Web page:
Tuesday, July 2, 2013

Israel and Its Enemies: Peace Process or War Process? By Daniel Pipes.

Israel and Its Enemies: Peace Process or War Process? By Daniel Pipes. Middle East Quarterly, Fall 2009. Also here and here.

Solving the “Palestinian Problem.” By Daniel Pipes. DanielPipes.org, January 7, 2009.

The doomed Mideast “peace process.” By Jeff Jacoby. Boston Globe, October 14, 2009.

Honor-Shame Jihad (HJP). By Richard Landes. The Augean Stables.

Israel Faces a Culture of Hatred and Violence. By Mortimer B. Zuckerman. U.S. News and World Report, March 21, 2011.

Itamar massacre illustrates the existential threats facing Israel.

Two Examples of the Arab Muslim Descent into Savagery: Aziz Salha (Ramallah, 2000) and Abu Sakkar (Syria, 2013). NJBR, July 14, 2013.

The One-State Solution Would Be a Nightmare. By Carlo Strenger. NJBR, June 30, 2013. With related articles.

Enter the Neo-Canaanites. By Bret Stephens. NJBR, June 20, 2013. With related articles.

Survival of the Fittest. Interview with Benny Morris. By Ari Shavit. Haaretz, January 9, 2004. Also here and here.

Benny Morris Returns to the Fold. by Avi Beker. Haaretz, October 26, 2009.

Benny Morris: “The 1948 War Was an Islamic Holy War.” Interview with Benny Morris. By Amira Lamm. Middle East Quarterly, Summer 2010.

The New Historiography: Israel Confronts Its Past. By Benny Morris. Tikkun, November/December 1988.

Palestine, Peoples and Borders in the New Middle East. By Ahmad Samih Khalidi. NJBR, June 3, 2013. With related articles.

More Peace, Less Process. By Ben Cohen. NJBR, May 30, 2013.

Obama in Israel: Hope over Experience? By Max Boot. NJBR, March 25, 2013.

President Obama Speaks to the People of Israel. NJBR, March 22, 2013.

Like Bibi, Obama May Just Want to Manage Middle East Conflict. By Jonathan S. Tobin. NJBR, March 9, 2013.

Taking the High Ground. By Thomas L. Friedman. New York Times, June 13, 2004. Also here.


There is no total victory to be had by Israel over Hezbollah or the Palestinians, without total genocide.

Pipes (Israel and Its Enemies):

Rabin’s mistake was simple and profound: One cannot “make peace with one’s enemy,” as he imagined. Rather, one makes peace with one’s former enemy. Peace nearly always requires one side in a conflict to be defeated and thus give up its goals.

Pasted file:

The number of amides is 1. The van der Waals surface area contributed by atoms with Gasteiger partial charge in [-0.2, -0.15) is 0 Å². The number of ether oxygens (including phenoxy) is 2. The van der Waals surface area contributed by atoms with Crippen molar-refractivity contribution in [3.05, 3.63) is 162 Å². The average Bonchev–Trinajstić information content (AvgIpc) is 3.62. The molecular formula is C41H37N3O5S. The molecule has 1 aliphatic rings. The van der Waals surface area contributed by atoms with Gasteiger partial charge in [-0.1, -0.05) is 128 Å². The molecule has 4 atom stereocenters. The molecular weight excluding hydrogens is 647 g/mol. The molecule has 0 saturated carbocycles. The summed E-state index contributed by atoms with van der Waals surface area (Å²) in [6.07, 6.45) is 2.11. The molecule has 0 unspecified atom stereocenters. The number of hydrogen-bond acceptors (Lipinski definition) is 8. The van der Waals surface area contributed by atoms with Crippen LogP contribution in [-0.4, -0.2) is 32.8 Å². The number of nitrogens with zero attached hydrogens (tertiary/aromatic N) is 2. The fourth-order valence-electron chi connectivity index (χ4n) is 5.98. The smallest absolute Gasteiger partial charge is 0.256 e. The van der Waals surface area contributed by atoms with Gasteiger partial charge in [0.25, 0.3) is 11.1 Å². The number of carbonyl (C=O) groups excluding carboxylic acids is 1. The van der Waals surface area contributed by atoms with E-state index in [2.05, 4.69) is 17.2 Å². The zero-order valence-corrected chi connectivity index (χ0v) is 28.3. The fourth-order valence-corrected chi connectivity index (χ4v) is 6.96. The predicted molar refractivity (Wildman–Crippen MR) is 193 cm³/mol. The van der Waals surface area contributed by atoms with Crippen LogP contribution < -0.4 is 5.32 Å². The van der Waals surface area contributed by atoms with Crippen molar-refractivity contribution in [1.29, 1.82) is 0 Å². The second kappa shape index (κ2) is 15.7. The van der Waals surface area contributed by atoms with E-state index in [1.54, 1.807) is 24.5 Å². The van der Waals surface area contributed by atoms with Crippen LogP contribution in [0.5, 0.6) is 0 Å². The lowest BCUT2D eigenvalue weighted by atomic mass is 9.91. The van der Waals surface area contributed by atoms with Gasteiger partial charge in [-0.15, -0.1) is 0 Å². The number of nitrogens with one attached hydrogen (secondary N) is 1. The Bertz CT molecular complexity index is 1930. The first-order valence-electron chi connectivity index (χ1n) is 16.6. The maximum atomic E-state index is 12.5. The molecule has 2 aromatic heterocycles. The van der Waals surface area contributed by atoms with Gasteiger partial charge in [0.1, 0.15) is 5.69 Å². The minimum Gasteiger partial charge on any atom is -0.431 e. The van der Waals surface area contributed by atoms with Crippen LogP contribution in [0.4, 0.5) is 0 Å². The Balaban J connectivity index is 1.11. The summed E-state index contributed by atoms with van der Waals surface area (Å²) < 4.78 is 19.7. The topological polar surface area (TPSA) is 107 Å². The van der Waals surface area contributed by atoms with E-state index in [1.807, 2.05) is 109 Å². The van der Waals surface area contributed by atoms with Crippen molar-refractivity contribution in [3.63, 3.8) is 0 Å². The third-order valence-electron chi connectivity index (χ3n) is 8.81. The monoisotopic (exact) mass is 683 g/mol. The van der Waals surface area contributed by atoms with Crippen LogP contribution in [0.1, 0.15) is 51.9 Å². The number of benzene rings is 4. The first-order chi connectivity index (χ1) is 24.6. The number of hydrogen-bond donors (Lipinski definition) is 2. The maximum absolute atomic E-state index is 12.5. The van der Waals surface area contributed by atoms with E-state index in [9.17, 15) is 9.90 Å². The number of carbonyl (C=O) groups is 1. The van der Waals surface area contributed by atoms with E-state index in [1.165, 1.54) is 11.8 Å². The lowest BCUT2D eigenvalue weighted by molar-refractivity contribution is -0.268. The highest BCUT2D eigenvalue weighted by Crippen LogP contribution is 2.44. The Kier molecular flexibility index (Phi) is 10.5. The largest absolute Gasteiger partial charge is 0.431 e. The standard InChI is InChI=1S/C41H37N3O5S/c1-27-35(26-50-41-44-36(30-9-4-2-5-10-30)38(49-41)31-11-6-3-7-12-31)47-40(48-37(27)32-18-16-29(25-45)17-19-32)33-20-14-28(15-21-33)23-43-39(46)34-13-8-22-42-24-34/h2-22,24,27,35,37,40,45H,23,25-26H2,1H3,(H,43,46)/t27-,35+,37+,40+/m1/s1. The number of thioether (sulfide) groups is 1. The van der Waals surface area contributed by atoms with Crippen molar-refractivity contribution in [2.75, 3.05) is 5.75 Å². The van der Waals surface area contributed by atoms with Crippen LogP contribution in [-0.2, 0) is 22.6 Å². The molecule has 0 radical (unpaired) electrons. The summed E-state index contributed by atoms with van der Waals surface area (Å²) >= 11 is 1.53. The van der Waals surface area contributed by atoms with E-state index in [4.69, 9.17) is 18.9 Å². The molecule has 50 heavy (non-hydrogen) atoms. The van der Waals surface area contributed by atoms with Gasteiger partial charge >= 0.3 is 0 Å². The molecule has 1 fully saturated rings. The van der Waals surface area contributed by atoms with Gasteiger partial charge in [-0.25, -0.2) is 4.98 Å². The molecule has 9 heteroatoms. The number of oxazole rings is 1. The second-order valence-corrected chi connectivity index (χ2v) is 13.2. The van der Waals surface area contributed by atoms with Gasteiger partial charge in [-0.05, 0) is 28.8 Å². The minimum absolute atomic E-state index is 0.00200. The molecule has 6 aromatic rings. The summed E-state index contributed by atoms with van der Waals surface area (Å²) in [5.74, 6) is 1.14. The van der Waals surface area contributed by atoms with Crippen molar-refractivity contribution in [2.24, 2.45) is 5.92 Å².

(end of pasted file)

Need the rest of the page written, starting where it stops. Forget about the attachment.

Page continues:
Wars end not through goodwill but through victory. “Let your great object [in war] be victory” observed Sun Tzu, the ancient Chinese strategist. “War is an act of violence to compel the enemy to fulfill our will,” wrote his nineteenth-century Prussian successor, Karl von Clausewitz in 1832. Douglas MacArthur observed in 1951 that in “war, there is no substitute for victory.”
Technological advancement has not altered this insight. Fighting either continues or potentially can resume so long as both sides hope to achieve their war goals. Victory consists of imposing one’s will on the enemy, compelling him to give up his war ambitions. Wars typically end when one side gives up hope, when its will to fight has been crushed.
Defeat, one might think, usually follows on devastating battlefield losses, as was the case of the Axis in 1945. But that has rarely occurred during the past sixty years. Battlefield losses by the Arab states to Israel in 1948-82, by North Korea in 1953, by Saddam Hussein in 1991, and by Iraqi Sunnis in 2003 did not translate into despair and surrender. Morale and will matter more these days. Although they out-manned and out-gunned their foes, the French gave up in Algeria, the Americans in Vietnam, and the Soviets in Afghanistan. The Cold War ended, notably, with barely a fatality. Crushing the enemy’s will to fight, then, does not necessarily mean crushing the enemy. 

Arabs and Israelis since 1948 have pursued static and opposite goals: Arabs fought to eliminate Israel; Israelis fought to win their neighbors' acceptance. Details have varied over the decades with multiple ideologies, strategies, and leading actors, but the twin goals have remained in place and unbridgeable. If the conflict is to end, one side must lose and one side win. Either there will be no more Zionist state or it will be accepted by its neighbors. Those are the only two scenarios for ending the conflict. Anything else is unstable and a premise for further warfare.